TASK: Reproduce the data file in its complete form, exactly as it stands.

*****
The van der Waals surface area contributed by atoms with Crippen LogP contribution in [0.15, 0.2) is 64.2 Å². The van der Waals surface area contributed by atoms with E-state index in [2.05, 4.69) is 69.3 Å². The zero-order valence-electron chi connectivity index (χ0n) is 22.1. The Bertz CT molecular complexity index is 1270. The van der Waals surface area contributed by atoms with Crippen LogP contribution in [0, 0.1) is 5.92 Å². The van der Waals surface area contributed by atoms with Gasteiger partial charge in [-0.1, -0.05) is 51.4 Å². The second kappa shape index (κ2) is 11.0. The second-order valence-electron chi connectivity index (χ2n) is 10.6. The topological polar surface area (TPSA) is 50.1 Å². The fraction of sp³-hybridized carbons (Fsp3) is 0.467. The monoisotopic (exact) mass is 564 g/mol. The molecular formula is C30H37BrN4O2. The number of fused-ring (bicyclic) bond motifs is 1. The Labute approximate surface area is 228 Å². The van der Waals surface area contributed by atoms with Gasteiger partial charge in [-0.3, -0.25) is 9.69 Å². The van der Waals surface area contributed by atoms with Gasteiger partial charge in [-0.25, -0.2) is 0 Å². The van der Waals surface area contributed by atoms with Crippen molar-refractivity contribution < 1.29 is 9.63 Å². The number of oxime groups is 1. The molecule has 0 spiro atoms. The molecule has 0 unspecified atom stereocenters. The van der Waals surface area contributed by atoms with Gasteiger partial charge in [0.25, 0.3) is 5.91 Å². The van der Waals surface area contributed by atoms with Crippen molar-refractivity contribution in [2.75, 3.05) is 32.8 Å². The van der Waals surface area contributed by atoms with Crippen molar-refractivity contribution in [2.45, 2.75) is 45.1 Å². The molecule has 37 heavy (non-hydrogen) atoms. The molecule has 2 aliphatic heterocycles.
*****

The van der Waals surface area contributed by atoms with Crippen LogP contribution in [0.15, 0.2) is 64.2 Å². The van der Waals surface area contributed by atoms with E-state index in [2.05, 4.69) is 69.3 Å². The zero-order valence-electron chi connectivity index (χ0n) is 22.1. The Bertz CT molecular complexity index is 1270. The van der Waals surface area contributed by atoms with Crippen LogP contribution in [0, 0.1) is 5.92 Å². The van der Waals surface area contributed by atoms with Gasteiger partial charge in [-0.1, -0.05) is 51.4 Å². The second kappa shape index (κ2) is 11.0. The second-order valence-electron chi connectivity index (χ2n) is 10.6. The topological polar surface area (TPSA) is 50.1 Å². The fraction of sp³-hybridized carbons (Fsp3) is 0.467. The monoisotopic (exact) mass is 564 g/mol. The molecular formula is C30H37BrN4O2. The number of fused-ring (bicyclic) bond motifs is 1. The Labute approximate surface area is 228 Å². The van der Waals surface area contributed by atoms with Gasteiger partial charge in [-0.3, -0.25) is 9.69 Å². The van der Waals surface area contributed by atoms with Gasteiger partial charge in [-0.25, -0.2) is 0 Å². The van der Waals surface area contributed by atoms with Crippen molar-refractivity contribution < 1.29 is 9.63 Å². The number of oxime groups is 1. The molecule has 0 spiro atoms. The molecule has 0 unspecified atom stereocenters. The van der Waals surface area contributed by atoms with Gasteiger partial charge in [0.25, 0.3) is 5.91 Å². The van der Waals surface area contributed by atoms with Crippen molar-refractivity contribution in [2.75, 3.05) is 32.8 Å². The van der Waals surface area contributed by atoms with Crippen molar-refractivity contribution in [2.45, 2.75) is 45.1 Å². The molecule has 37 heavy (non-hydrogen) atoms. The molecule has 2 aliphatic heterocycles.